She proved that childlikeness can be intelligent and broad-minded. Like comedians, children’s writers are often overlooked in the intellectual realm, yet they have both serious and playful minds. Here are some of the passages I underlined in Walking on Water.

Our work should be our play. If we watch a child at play for a few minutes, “seriously” at play, we see that all his energies are concentrated on it. He is working very hard at it. And that is how the artist works, although the artist may be conscious of discipline while the child simply experiences it.

Also:

When I am working, I move into an area of faith which is beyond the conscious control of my intellect. I do not mean that I discard my intellect, that I am an anti-intellectual, gung-ho for intuition and intuition only. Like it or not, I am an intellectual. The challenge is to let my intellect work for the creative act, not against it. And this means, first of all, that I must have more faith in the work than I have in myself.

And:

…I try to take time to let go, to listen, in much the same way that I listen when I am writing. This is praying time, and the act of listening in prayer is the same act as listening in writing.

And this fragment, which could be a life goal:

…accepting the discipline of listening, or training the ability to recognize something when it is offered.

I did not recognize what was offered soon enough. I began Walking on Water years ago and put it down, distracted by the parts of life that do not involve being quiet and listening.

Now that I have recently finished it, I want to read her children’s books, none of which, I am ashamed to say, I have read. I eventually recognized Walking on Water after it had been offered for a long time, and now that I have read it, I am eternally grateful to L’Engle. May light perpetual shine upon you.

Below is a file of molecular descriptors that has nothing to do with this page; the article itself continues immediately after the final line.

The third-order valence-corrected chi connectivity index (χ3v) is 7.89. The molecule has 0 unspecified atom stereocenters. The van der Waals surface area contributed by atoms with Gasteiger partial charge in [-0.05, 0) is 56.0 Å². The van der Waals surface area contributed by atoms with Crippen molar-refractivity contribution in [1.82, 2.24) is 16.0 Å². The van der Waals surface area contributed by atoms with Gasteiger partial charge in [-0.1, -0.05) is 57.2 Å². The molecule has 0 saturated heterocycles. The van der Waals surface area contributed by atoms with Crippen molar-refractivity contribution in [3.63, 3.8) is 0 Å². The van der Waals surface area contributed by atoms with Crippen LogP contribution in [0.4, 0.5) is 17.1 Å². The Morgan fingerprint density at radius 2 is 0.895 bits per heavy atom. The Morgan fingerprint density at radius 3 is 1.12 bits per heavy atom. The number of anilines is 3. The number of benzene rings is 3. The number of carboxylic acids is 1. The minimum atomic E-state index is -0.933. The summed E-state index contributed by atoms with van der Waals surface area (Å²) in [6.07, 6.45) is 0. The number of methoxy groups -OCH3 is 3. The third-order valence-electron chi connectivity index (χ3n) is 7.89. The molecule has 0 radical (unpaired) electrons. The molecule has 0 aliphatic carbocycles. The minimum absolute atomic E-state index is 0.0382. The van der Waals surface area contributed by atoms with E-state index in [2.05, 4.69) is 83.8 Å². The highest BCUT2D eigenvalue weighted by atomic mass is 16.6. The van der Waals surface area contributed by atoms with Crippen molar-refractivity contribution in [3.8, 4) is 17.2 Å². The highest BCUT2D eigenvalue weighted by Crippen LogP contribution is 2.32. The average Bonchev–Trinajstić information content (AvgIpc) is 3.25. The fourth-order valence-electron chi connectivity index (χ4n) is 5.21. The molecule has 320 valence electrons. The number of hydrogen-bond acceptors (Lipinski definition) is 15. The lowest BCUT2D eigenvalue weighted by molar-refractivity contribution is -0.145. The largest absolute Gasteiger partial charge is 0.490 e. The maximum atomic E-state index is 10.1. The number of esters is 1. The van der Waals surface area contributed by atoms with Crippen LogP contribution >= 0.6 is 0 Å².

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Friday, September 7, 2007

CNN: Fred Thompson rolls across 'the conservative Iowa countryside'

What makes a countryside conservative?

Apparently CNN's John King knows, although he didn't tell us.

On tonight's Situation Room with Wolf Blitzer, King had a RARE ON-THE-BUS INTERVIEW (according to the bottom of the screen) with Fred Thompson, the former Law & Order star and former U.S. senator who recently announced he is running for president.

"Wolf, national security dominated our discussion as the bus rolled across the conservative Iowa countryside," King said.

After much sweat and tears within our research department, we discovered that the Iowa countryside has not voted in a single election since white people started taking over the fruited plain. Earlier data is not available.

Attempts to contact the Iowa countryside via telephone were not immediately successful.

-Colin Burch

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Wednesday, September 5, 2007

Christian Humanism: Some Helpful Explanations

In the current edition of Image, the impeccable quarterly of art, faith, and mystery, editor and publisher Gregory Wolfe suggests that Christians reconsider the value of the Renaissance. In the process, he makes valuable elucidations of central ideas within Christian Humanism. Here are excerpts from Wolfe’s essay:

[I]t has been shown that many of the greatest Renaissance thinkers and artists were already at work trying to find a new synthesis of self and cosmos and bring healing to modern consciousness. The conditions they faced were strikingly like our own.

The rediscovery of pagan culture involved the question of how to approach the dialogue between secular and sacred. As the Christian humanists argued for the importance of learning from pagan culture, they deepened the theology of the Incarnation, attacking the sort of dualism that compartmentalizes experience and denies the unity of truth. “For Erasmus wisdom does not consist in despoiling a humiliated paganism, but in collaborating pedagogically with its highest expression,” writes [Marjorie O’Rourke] Boyle.

The age of exploration began the process of globalization, and while the record of western engagement with other cultures has been checkered at best, the greatest religious order to emerge out of the Renaissance — the Jesuits — offered some of the most humane forms of intercultural exchange on record, including the mission to the Guarani’ in South America, recounted in the film The Mission. The Jesuit missionaries to China dressed as Mandarins and learned both the language and Confucianism before breathing a word about Jesus….